Adverse Possession and the Intestate Estate

In New South Wales law it is pos­si­ble to become the own­er of land by ‘adverse pos­ses­sion’ often referred to as ‘squat­ters’ rights’, allowing some­one to legal­ly take own­er­ship of land they have occu­pied exclu­sive­ly for at least 12 years.

Henry Downie died in 1947, without leaving a will. One of the assets that Henry owned was a property at 6 Malleny Street, Ashbury (“the property”). The property was let to Mrs Grimes as a “protected tenant”, who periodically paid the small amount of rent to a real estate agent. Mrs Grimes remained in occupation of the property until shortly prior to her death in April 1998.

Following Mrs Grimes’ death, the property was vacant for a time. Bill Gertos an accountant came to notice the property when he went to the street to visit clients for whom he prepared tax returns. The property appeared to be unoccupied and falling into disrepair. Over the course of the following year, it appeared to him that the building was empty and that no one was maintaining it.

Bill took possession of the property in late 1998 and has maintained possession ever since. Bill gave evidence that he had heard about adverse possession in his professional dealings and  in 1998 had it in the back of his mind

“that this may be a case where it may be possible to obtain title to the property by possession of it over a sufficiently long period of time if nobody else was interested in it”.

Bill instructed a solicitor to ascertain the name of the owner, whether the owner was alive, and if not whether any grant of probate or administration had been made. The Solicitor advised Bill if he could prove to the Registrar General that he had occupied the property, paid the bills, and looked after it as if it was his own for at least 12 years, or perhaps 14 years he could request registration as the owner of the property.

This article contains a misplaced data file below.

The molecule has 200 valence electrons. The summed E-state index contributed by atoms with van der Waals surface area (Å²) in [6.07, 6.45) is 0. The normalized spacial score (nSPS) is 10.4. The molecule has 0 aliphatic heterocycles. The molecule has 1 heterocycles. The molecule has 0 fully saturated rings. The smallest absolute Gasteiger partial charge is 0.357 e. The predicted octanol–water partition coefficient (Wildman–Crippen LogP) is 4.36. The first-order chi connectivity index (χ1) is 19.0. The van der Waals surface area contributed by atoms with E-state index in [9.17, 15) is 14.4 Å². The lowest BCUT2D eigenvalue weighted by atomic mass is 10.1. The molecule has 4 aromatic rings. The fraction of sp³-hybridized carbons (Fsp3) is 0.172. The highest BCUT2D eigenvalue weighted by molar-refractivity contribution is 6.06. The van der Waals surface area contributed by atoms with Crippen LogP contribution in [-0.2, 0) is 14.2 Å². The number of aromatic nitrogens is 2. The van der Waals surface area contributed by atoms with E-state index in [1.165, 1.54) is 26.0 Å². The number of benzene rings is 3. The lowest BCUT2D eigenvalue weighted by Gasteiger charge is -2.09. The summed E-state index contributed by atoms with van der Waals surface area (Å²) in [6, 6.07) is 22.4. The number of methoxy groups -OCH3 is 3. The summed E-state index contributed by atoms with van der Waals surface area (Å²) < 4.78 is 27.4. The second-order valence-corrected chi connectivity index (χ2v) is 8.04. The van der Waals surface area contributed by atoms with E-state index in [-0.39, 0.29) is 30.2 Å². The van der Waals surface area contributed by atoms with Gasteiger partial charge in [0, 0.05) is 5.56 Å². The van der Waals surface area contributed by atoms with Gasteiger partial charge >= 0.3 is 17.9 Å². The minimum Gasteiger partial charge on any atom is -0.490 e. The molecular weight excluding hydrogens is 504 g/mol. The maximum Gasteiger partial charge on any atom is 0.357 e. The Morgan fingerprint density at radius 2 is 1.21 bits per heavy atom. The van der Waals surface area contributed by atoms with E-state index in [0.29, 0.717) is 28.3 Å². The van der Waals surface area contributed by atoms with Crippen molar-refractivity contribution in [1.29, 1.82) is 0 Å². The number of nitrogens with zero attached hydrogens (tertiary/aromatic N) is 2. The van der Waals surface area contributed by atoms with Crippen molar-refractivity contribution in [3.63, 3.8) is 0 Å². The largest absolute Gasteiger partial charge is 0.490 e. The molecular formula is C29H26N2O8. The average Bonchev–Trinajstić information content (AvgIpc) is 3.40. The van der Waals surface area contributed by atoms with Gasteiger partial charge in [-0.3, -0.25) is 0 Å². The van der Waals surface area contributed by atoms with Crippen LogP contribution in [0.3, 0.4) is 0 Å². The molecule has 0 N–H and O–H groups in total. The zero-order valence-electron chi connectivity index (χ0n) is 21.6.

In 2017, Bill made an application to be recorded as the owner of the land.

An applicant for a title on the grounds of possession must support the claim by a plan of a survey to establish the area of enclosure, and by statutory declarations from several uninterested persons testifying to the extent and nature of the occupancy relied on. The applicant should also demonstrate who, but for his possession, would be entitled to the land.

In October 2017, the Registrar-General gave notice of its intention to grant the application made by Bill.

In November 2017 Henry’s daughter and two grandchildren (“the plaintiffs”) commenced proceedings seeking a declaration that they were the beneficial owners of the property.

The plaintiffs accepted that they were not bringing their claim on behalf of Henry’s estate but on the basis that they were persons entitled to take on intestacy and thus had a chose in action to see that the estate was duly administered

Bill submitted that the plaintiffs lacked standing and that as he had been in adverse possession of the property since about late 1998 any claim to recover the land from him would be barred. The plaintiffs take issue with those contentions claiming that Bill did not form the necessary intention to possess the property either at all or until recent years.

The Court applied the principles that apply in adverse possession matters

Pos­ses­sion which will cause time to run under the Act is pos­ses­sion which is open, not secret; peace­ful, not by force; and adverse, not by con­sent of the true own­er…,

Bill open­ly adver­tised the Ash­bury prop­er­ty as being for rent, paid coun­cil rates and arranged for a real estate agent to man­age the property.

The Court was satisfied that Bill was in pos­ses­sion of the land since about late 1998 can be regard­ed as open, not secret; peace­ful, not by force; and adverse, not by con­sent of the true own­er. It has con­tin­ued with­out inter­rup­tion to the present day accepting;

  • in 1998 Bill concluded that the property was not occupied, and after carrying out an inspection, decided to take possession of it himself.
  • that he then took steps to secure the property, had the locks changed, and had some works carried out to make the property habitable.
  • that he then set about renting the property to tenants through an agent appointed for that purpose.
  • that over the years that followed the property was let by him, on a more or less continuous basis, to a series of tenants.
  • that he undertook the payment of the rates and charges, and land tax, in respect of the property, and further made payments for insurance and maintenance.
  • that he expended more than $100,000 in 2014 in effecting substantial works at the property.
  • that the income and expenses in relation to the property were included within his tax returns throughout.
  • that his entitlement to assert a possessory title was disclosed in the course of his Family Court proceedings.

In dismissing the plaintiffs claim the Court was unable to accept that they were the right­ful own­ers of the prop­er­ty. Accord­ing­ly, the plaintiffs appli­ca­tion for relief was refused and they were ordered to pay Bill’s court costs.




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